The sands, sand dunes, deserts, camel, donkeys, Mediterrenean Sea, Nile River, etc. relates as parts of Middle Eastern terrain. The Pyramid in Egypt was unbelievable too. You can see the size of the blocks of stone which were huge and just imagine how they were laid one on top of the other to build a Pyramid. Riding a camel is very exciting and at the same time scary. When it comes to religion, Islam is dominantly practice throughout the Arab world. You can hear the “Call to Prayer”from sun break to sundown in a loud speaker from the Mosque starting with a phrase “Allah Akbar…….” ( God is Great).

When people hear the Call to Prayer, you will start seeing Muslim people leaving their job or going out of their homes proceeding to the Mosque to gather and pray. The prayer last for 5 to 10 minutes. When they praying they have to face the Quiblah( a direction towards Mecca in Jeddah). In the hotel you will find rooms designated only for praying, whether for guest or employees. During the period of Ramadan, Muslim fast and abstain from food and water from sun break to sundown for 30 days. It is very important that expatriates who are non-Muslim respect the people who were fasting by not showing themselves eating or drinking and even smoking within their sight. Muslims call their “Bible,” Holy Quran. It is well respected and handled with utmost care.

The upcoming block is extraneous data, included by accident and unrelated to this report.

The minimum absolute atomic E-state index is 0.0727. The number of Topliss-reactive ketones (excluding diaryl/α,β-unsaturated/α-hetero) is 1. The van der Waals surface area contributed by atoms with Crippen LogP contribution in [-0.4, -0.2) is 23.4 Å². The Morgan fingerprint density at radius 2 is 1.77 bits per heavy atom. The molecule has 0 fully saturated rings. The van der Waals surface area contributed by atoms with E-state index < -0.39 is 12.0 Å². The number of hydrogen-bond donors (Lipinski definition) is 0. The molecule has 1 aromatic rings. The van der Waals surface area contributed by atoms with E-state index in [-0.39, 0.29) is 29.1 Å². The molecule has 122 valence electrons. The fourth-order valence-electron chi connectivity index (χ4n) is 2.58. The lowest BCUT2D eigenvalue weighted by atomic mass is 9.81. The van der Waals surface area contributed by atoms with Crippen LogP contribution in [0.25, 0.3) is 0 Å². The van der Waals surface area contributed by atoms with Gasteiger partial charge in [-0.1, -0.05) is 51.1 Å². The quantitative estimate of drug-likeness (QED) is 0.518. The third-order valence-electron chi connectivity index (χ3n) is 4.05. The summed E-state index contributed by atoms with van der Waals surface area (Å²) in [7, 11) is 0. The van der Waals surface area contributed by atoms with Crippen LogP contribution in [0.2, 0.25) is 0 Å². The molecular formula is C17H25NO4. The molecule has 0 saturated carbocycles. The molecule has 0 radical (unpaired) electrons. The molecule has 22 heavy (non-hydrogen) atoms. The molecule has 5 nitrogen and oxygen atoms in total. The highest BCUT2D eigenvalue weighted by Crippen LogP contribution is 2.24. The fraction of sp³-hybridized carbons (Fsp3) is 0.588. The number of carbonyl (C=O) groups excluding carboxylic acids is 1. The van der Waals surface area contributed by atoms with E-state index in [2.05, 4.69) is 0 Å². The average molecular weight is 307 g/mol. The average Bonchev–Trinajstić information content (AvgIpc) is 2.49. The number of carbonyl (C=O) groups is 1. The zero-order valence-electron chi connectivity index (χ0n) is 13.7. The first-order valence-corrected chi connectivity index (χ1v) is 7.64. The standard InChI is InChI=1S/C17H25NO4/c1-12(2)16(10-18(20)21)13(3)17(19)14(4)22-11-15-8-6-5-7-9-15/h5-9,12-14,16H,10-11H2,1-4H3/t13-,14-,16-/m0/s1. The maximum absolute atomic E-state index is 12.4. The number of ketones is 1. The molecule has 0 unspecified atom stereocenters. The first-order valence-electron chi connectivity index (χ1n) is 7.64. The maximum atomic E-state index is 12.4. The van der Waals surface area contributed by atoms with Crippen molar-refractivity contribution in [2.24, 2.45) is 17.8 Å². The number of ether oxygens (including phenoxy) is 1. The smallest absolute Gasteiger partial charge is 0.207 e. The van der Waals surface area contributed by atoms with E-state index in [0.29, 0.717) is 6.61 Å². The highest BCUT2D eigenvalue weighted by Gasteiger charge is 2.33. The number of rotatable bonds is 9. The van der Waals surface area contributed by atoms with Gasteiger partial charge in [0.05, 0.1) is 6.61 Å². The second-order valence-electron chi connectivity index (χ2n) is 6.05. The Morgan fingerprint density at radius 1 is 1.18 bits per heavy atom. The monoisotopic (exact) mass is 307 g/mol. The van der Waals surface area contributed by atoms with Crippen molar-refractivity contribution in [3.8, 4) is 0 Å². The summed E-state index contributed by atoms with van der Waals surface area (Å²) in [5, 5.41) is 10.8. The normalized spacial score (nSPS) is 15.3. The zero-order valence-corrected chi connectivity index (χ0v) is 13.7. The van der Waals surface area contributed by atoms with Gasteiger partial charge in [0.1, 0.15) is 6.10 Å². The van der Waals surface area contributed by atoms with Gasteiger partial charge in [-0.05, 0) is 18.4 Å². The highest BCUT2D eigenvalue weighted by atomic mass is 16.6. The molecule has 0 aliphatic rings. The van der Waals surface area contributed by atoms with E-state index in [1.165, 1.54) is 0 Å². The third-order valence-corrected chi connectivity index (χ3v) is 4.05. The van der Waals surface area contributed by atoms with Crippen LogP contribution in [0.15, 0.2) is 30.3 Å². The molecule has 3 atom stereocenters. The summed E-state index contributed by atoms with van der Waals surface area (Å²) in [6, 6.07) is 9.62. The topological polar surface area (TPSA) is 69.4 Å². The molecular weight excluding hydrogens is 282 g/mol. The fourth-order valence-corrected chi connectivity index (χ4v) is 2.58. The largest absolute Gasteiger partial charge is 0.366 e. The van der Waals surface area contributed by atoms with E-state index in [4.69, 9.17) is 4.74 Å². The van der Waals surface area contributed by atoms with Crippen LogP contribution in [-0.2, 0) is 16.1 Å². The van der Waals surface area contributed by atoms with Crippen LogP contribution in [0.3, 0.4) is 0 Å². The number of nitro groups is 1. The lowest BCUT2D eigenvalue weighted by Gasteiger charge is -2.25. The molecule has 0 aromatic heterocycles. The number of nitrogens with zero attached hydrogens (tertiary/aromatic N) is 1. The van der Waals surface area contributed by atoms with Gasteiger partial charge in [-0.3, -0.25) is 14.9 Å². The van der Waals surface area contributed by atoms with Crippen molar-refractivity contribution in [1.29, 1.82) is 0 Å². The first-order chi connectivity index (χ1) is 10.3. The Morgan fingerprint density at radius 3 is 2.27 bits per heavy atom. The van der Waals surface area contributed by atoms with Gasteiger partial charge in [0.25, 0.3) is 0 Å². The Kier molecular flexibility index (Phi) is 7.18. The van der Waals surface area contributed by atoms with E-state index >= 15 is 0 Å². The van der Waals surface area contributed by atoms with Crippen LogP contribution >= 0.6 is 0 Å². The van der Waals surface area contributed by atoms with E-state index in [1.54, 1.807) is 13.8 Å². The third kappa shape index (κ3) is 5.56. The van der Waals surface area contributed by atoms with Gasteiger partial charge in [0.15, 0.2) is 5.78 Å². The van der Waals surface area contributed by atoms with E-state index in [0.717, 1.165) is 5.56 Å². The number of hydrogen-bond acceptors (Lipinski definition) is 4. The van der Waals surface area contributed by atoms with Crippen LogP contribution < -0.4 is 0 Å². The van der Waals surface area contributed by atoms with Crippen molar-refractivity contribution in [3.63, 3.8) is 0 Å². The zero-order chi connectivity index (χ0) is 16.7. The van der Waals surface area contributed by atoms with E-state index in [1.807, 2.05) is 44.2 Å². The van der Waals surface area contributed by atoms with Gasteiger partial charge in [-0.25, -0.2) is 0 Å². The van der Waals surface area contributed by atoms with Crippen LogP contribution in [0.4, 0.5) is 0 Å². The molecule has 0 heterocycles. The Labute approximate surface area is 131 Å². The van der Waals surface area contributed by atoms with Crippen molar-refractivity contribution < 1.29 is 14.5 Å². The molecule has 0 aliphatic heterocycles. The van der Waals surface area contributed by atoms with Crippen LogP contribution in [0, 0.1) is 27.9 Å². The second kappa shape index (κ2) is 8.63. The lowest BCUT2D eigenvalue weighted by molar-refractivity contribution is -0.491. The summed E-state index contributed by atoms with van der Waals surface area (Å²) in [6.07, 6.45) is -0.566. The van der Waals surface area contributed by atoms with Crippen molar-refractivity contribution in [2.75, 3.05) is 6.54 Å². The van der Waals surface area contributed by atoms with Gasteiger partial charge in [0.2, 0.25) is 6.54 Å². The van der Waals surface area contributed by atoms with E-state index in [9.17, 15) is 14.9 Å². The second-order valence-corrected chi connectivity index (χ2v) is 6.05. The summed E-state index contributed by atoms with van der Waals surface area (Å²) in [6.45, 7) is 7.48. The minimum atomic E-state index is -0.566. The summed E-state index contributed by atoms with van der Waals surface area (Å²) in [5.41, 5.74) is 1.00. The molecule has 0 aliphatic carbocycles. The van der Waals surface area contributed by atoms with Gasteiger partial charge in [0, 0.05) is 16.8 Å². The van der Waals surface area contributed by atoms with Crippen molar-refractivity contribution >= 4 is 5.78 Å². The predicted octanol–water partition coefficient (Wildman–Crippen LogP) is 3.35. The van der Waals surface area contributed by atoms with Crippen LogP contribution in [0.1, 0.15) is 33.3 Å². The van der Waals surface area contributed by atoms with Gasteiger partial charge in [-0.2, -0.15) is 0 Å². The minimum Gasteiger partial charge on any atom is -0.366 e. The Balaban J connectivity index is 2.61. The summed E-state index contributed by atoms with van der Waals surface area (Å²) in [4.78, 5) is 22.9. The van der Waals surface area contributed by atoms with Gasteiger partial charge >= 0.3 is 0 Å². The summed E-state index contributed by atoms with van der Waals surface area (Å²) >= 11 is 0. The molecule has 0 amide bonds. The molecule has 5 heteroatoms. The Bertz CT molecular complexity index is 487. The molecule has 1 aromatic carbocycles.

Arabic countries and Gulf States have multi national expatriates. Most of them are contract workers from the category of oil drilling contractors, builder contractors, laborers, hotel managers and workers, doctors, nurses, accountants, technicians, teachers and many others. Contract workers usually comes from India, Sri lanka, Philippines, Pakistan, Bangladesh, Nepal, Africa, Egypt, Europe, England, Russia, U.S. and others are minority. Most Arabs that I met were polite, reserve and educated. Most children in the Gulf Countries were sent outside for higher education like Europe, America and others. It is important that when you live in the Middle East or Gulf States, that customs, traditions and religion are observed and respected.

Role of Stock Market in Financial System

The stock market plays a crucial role in the financial system. It is considered as one of the best ways to increase their funds. But before you make any investment into the stock market, you should know how to get started. It may turn out to be a profitable affair as long as you know the tricks of the trade. To start with, you must have an account in your preferred brokerage.